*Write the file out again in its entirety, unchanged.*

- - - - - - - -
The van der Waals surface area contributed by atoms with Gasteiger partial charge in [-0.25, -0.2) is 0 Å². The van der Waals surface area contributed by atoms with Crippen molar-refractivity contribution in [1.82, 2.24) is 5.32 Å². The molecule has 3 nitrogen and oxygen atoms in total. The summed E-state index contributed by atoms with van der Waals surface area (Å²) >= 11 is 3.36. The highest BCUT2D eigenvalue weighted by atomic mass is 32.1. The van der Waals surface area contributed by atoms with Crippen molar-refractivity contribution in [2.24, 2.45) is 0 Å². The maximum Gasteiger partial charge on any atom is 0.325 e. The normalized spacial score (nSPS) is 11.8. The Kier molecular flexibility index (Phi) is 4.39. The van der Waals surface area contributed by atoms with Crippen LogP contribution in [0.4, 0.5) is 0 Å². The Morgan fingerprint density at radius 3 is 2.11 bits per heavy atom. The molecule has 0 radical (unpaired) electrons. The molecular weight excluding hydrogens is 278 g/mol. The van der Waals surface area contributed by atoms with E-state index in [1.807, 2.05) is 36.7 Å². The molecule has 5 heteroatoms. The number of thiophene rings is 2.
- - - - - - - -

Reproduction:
The van der Waals surface area contributed by atoms with Gasteiger partial charge in [-0.25, -0.2) is 0 Å². The van der Waals surface area contributed by atoms with Crippen molar-refractivity contribution in [1.82, 2.24) is 5.32 Å². The molecule has 3 nitrogen and oxygen atoms in total. The summed E-state index contributed by atoms with van der Waals surface area (Å²) >= 11 is 3.36. The highest BCUT2D eigenvalue weighted by atomic mass is 32.1. The van der Waals surface area contributed by atoms with Crippen molar-refractivity contribution in [2.24, 2.45) is 0 Å². The maximum Gasteiger partial charge on any atom is 0.325 e. The normalized spacial score (nSPS) is 11.8. The Kier molecular flexibility index (Phi) is 4.39. The van der Waals surface area contributed by atoms with Crippen LogP contribution in [0.4, 0.5) is 0 Å². The Morgan fingerprint density at radius 3 is 2.11 bits per heavy atom. The molecule has 0 radical (unpaired) electrons. The molecular weight excluding hydrogens is 278 g/mol. The van der Waals surface area contributed by atoms with E-state index in [1.807, 2.05) is 36.7 Å². The molecule has 5 heteroatoms. The number of thiophene rings is 2.